Book Review: The Odd Clauses

Jay Wexler is a very funny guy. Always was, which is particularly surprising given his tenure at the Department of Justice, Office of Legal Counsel, before going rogue and joining the faculty at Boston University School of Law.  Even when he blogged at PrawfsBlawg, he was funny. I bet Dan Markel will never let that happen again.

Aside: I once had a day dream of the Bush Administration’s request for an opinion on the legality of torture landing on Jay’s desk instead of John Yoo’s, and the years since being made safer by a drunken Bacchanalia with marines and Al Qaeda, ultimately ending with an agreement that both prefer blond virgins to underpants bombs.

Rejecting the path of least resistance, Jay’s written The Odd Clauses, Understanding the Constitution Through Ten of Its Most Curious Provisions, published by Beacon Press.  He describes them as the “shrews, wombats and bat-eared foxes” of the Constitution, or the “yeti crab or platypus,” all to show his  facility with unloved creatures.  It’s unclear whether this is due to a personal sympathy with lesser known animals or his willingness to put anything in his mouth, but the image is clear.  This book is about the weird stuff.

And yet The Odd Clauses is anything but weird.  Chapter 3 is about a clause that no self-respecting lawprof would ever mention in Con Law, the recess appointments clause.  Come on, seriously?  It’s not as if President Obama would try to use a recess appointment to sneak Richard Cordray in as head of the Consumer Protection Finance Bureau, making this the hottest constitutional topic of the season.

Or maybe Chapter 5 about the Natural-Born Citizen clause, best read munching on pineapple.  Jay’s discussions, ranging from the history behind the clauses to their potential application now and in the future is pure Wexler.  While the big clauses are the subject of never-ending scrutiny and discussion, Jay doesn’t let us forget that even the ugly, ignored clauses are in there, and come into play when least expected.  We all scramble to figure out what they heck they say and mean when we’re sandbagged with the Title of Nobility Clauses, but Jay is way ahead of us.

Given our lawyerly love of both the Constitution and oddities, The Odd Clauses is just an enormously fun read and, in the process, exceptionally informative.  The problem is that you’re having such a good time reading Jay’s twisted humor that you don’t realize you’re learning. Damn that Wexler!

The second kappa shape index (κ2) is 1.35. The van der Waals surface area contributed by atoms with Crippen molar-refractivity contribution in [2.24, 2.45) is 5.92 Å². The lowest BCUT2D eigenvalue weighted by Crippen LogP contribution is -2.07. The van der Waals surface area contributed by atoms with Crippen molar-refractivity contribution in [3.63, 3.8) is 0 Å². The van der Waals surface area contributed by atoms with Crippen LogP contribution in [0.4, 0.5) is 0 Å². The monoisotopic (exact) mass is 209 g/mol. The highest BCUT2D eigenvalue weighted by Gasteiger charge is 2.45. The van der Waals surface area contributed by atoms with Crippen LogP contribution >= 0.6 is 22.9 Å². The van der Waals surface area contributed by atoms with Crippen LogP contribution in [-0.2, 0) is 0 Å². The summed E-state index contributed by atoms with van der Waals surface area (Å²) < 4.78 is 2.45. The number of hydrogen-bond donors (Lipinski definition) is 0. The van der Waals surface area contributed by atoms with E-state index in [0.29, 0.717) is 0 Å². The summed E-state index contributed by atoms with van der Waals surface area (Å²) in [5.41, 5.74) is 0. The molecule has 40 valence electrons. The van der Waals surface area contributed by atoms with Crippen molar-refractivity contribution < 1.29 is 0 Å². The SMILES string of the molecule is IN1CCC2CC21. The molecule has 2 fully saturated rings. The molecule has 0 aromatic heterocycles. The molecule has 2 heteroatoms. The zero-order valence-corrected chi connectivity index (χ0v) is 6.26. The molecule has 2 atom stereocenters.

If there is anything to criticize about it, it’s that he stops at ten clauses.  It might have been better had he gone to 15 and made the chapters a bit shorter, perhaps by leaving out the cold-blooded segments of the menagerie.  It’s really quite amazing to realize how much of our Constitution, a document we perceive as studied to death, goes unnoticed until some shrew hits the fan.

When my free review copy arrived, I happened to take a gander at the blank page up front, and found an inscription from Jay.

Dear Scott,

I think you will soon agree that this is the best book ever published.  Congratulations on getting to read it!

[Completely unreadable scrawled signature that appears to be “jarmulkar”]

If you can handle your Constitution with a sense of humor, you will love this book and curse Wexler for his obvious failure to finish the job he started.  Of course, there is always The Odd Clauses 2, The Reptilians.  A great book that isn’t merely a fun read, but one that has proven by recent events to be hardly about the yeti crab as much as a bear in hibernation.  The Odd Clauses may not be the subject of our daily debates, but when the next oddity in American politics occurs, you’ll be way ahead of the crowd.

3 comments on “Book Review: The Odd Clauses

  1. Catherine Mulcahey

    Put it at the top of that list. It really is incredibly well done and fun to read. I’m thinking of sending my copy to Scott for an autograph, since Wexler’s signature is unreadable.

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